Mahnmal für die Toten beider Weltkriege / Memorial for the Dead of the World Wars

Joseph Beuys’s memorial is one of his earliest and largest works, as well as one of few artworks that have been preserved in their original context. The installation includes the “resurrection symbol” inside of the church tower and the portal, both of which were designed by Beuys himself. The tower was built around 1200 and is the only surviving structure from the Romanesque church that was dedicated to Saint Maurice. The church burnt down in 1891. In 1959, the borough of Büderich decided to transform the tower into a memorial for those who died in the world wars. They commissioned four artists for designs and decided on a proposal from the still unknown master student of Ewald Mataré.
In his studio in Kleve, Joseph Beuys constructed an oak gate with iron fittings that resemble archaic symbols, but could also be seen as weapons or other tools. On one leaf of the gate, he engraved the names of the 220 citizens of Büderich that died in the wars. Inside of the tower, the “resurrection symbol” is mounted on iron beams on the left side, rather than the front wall. This abstract element can be seen simultaneously as a crucified figure and as a figure ascending to heaven. There is also a sort of halo around its head, which makes associations with Christ even clearer.
A large round iron disk was embedded in the figure’s chest; a rod was used to connect this disc to the iron suspension system from above its head. The originally Christian idea that a connection to the universal transcendent space can be created through pain can be found repeatedly in the artist’s later work.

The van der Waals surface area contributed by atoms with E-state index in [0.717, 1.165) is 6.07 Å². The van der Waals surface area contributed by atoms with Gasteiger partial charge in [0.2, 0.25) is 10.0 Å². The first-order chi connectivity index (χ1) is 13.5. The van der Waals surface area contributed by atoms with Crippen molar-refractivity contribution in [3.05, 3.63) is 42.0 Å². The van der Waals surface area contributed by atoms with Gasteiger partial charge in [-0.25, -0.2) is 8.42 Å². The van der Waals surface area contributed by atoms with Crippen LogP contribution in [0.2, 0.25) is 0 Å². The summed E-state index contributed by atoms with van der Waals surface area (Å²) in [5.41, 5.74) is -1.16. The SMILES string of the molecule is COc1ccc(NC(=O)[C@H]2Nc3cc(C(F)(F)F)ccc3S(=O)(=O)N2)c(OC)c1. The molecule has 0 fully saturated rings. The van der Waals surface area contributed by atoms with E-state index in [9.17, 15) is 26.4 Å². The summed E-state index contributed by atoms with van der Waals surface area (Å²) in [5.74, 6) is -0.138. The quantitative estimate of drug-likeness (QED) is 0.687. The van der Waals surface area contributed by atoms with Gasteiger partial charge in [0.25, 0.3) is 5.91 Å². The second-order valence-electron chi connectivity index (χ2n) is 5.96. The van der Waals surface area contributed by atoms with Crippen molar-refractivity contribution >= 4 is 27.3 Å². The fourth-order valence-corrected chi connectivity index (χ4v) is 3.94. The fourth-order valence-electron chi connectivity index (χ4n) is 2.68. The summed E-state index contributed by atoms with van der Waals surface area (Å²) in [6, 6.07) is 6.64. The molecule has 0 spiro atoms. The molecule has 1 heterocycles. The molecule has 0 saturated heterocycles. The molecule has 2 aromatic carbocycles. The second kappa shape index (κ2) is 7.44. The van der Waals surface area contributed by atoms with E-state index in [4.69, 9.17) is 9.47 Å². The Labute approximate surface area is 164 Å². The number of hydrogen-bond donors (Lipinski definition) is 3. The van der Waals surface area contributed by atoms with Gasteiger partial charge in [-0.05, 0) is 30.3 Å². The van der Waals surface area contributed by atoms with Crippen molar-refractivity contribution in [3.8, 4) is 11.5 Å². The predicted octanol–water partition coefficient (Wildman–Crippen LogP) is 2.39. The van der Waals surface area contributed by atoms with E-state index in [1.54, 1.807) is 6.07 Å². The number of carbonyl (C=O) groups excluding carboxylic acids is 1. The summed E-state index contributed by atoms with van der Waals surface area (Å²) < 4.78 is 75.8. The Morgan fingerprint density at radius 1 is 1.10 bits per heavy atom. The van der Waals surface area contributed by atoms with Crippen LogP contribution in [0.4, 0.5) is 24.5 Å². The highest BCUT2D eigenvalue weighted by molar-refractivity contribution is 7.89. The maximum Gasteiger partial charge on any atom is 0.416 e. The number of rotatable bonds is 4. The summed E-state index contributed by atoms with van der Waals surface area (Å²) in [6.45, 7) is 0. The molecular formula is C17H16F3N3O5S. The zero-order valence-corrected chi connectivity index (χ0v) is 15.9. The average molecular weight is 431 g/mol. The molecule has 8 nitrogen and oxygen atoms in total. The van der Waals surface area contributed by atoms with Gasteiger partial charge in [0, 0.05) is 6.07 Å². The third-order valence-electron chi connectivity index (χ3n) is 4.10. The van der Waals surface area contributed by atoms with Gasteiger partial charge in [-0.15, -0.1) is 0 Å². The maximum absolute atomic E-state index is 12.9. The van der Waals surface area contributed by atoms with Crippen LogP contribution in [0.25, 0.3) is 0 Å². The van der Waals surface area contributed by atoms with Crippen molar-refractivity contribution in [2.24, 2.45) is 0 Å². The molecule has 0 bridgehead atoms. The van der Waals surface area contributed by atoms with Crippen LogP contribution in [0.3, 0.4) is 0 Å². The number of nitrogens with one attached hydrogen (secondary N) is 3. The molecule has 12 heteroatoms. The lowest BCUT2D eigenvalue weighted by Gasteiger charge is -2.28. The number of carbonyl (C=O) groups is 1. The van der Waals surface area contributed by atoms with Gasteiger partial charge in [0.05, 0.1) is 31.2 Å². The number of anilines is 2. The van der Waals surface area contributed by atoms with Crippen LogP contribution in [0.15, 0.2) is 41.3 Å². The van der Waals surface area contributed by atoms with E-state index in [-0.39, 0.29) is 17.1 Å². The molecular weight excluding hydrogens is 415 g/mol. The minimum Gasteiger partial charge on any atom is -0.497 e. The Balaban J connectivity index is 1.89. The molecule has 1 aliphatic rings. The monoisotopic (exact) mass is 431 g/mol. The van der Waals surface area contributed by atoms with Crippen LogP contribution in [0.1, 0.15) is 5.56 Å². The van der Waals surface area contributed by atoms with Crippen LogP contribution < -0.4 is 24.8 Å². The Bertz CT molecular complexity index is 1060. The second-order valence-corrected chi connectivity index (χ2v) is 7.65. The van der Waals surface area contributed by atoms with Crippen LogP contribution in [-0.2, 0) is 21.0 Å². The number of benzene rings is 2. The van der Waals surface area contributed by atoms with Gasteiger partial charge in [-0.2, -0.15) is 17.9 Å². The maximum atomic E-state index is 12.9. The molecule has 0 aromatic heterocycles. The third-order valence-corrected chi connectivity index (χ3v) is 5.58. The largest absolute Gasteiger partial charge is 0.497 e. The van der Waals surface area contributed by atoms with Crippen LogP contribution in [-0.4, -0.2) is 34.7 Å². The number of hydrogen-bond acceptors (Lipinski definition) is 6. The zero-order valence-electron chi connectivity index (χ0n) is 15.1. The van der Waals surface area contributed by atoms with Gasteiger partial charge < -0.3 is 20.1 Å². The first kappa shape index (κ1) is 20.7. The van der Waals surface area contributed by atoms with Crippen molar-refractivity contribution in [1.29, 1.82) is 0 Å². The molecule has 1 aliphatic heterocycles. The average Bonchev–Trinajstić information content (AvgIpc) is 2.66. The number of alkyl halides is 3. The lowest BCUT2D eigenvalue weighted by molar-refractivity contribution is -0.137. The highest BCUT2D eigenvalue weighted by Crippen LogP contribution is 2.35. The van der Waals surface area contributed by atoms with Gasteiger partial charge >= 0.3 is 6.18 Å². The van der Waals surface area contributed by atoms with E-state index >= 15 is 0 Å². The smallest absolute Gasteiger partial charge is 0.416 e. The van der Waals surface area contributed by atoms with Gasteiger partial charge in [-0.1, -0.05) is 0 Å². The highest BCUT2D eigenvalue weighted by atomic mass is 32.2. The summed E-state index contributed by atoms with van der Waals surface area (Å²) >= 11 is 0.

Further reading:
Holger Brülls, Kein Kreuz: Das Büdericher Mahnmal für die Toten der Weltkriege von Joseph Beuys, Meerbusch 1995, ISBN 3-9804756-0-3
Margot Klütsch, Meerbuscher Kunstwege, Düsseldorf 2010, ISBN 978-3-89978-132-8

Joseph Beuys

geboren in Krefeld; 1986 gestorben in Düsseldorf.
Volksschule, anschließend Gymnasium in Kleve.
Freiwillige Meldung zur Luftwaffe im 2. Weltkrieg.
Absturz bei einem Einsatz auf der Krim, bei dem Beuys verletzt wurde. Ende des Jahres erneuter Kriegseinsatz, diesmal an der Westfront.
Kriegsgefangenschaft. Rückkehr nach Kleve, wo er sich der örtlichen Künstlergruppe anschloss.
Immatrikulation an der Kunstakademie in Düsseldorf.
Meisterschüler bei Ewald Mataré.
Erste Einzelausstellung im Haus der Brüder Hans und Franz Joseph van der Grinten in Kranenburg (Niederrhein).
Eigenes Atelier in Düsseldorf-Heerdt, das er bis Ende 1958 nutzen konnte.
Umzug nach Kleve.
Unter Beibehaltung seines Klever Ateliers am Tiergarten Umzug nach Düsseldorf. Professur an der Kunstakademie Düsseldorf.
Teilnahme an der documenta 3 in Kassel.
Seine fristlose Entlassung an der Kunstakademie Düsseldorf erregte großes Aufsehen. Teilnahme an der documenta 5.
Gastprofessur an der Hochschule für bildende Künste in Hamburg. USA-Reise.
Teilnahme an der Biennale von Venedig.
Teilnahme an der documenta 6 in Kassel.
Retrospektive im Guggenheim-Museum New York.
Teilnahme an der documenta 7.
Wilhelm-Lehmbruck-Preis der Stadt Duisburg.

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Meerbusch-Büderich, Dorfstraße 50–52
Joseph Beuys
Resurrection symbol: 200 x 300 cm, gate: 300 x 300 cm
Oak, iron
Object type
Monuments / memorials